Demaray, Michelle K.
M.A. (Master of Arts)
Department of Psychology
One well established negative outcome of peer victimization is depression. Furthermore, research supports the fact that social support and rumination separately mediate the association between victimization and depression. Social support is negatively associated with depressive symptoms and rumination is positively associated with depressive symptoms after being victimized by peers. Of the limited research examining rumination and social support, it has been found rumination is negatively associated with perceived social support. The current study aimed to investigate rumination and perceived social support together as mediators of the association between peer victimization and depression symptoms. Data were collected with a sample of 847 middle school students using self-report measures to examine the prediction that peer victimization is positively associated with depression symptoms through rumination and social support together, where rumination is negatively associated with perceived social support. This model was tested for both classmate social support and parent social support. Results indicated that rumination and social support (from parents and classmates) are negatively correlated. Additionally, rumination and social support (from both parents and classmates) serially mediated the positive association of victimization and depression symptoms. Implications will be discussed to inform future research and current practices.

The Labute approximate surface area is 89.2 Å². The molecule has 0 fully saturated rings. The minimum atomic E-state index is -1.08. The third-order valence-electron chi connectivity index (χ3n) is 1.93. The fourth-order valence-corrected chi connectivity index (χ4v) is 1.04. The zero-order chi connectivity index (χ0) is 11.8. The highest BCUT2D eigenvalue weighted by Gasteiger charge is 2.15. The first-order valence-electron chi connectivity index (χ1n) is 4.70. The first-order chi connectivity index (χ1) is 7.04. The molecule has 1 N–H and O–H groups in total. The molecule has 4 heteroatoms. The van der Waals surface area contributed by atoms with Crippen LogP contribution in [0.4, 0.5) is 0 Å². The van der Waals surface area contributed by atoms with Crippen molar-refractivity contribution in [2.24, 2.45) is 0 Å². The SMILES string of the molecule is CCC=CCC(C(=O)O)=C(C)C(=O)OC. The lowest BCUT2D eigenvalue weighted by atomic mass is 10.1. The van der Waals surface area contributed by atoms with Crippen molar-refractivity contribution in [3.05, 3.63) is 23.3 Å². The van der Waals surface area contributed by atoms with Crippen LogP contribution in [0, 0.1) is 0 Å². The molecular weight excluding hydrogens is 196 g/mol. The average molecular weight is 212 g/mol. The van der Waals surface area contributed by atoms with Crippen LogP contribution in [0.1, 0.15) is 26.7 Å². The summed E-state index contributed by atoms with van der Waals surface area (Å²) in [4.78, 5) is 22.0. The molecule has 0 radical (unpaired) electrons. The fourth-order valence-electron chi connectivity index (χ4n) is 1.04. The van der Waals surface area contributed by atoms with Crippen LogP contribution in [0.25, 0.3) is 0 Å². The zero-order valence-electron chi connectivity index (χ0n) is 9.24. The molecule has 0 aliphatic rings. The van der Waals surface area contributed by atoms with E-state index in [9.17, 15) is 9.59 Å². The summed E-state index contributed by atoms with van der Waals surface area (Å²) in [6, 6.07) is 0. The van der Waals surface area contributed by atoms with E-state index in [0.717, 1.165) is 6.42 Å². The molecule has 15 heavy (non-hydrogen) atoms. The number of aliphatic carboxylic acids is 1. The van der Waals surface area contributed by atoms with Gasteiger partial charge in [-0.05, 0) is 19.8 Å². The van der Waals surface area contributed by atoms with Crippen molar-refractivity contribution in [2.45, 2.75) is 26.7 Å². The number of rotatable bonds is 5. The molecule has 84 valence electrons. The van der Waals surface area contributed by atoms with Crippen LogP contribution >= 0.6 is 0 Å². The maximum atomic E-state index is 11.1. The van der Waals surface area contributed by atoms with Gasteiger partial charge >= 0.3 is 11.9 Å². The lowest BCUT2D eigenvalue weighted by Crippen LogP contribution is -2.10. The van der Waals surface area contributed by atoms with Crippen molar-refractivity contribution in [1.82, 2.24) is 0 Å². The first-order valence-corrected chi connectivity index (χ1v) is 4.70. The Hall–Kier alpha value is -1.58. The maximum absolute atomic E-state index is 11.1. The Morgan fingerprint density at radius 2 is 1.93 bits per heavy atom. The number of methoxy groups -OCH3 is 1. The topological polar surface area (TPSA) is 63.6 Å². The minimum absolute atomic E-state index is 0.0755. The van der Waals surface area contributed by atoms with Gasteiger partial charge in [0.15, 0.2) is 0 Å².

Dorio, Nicole, "Do rumination and social support mediate the association of victimization and depression symptoms?" (2017). Graduate Research Theses & Dissertations. 2280.
vii, 108 pages
Northern Illinois University
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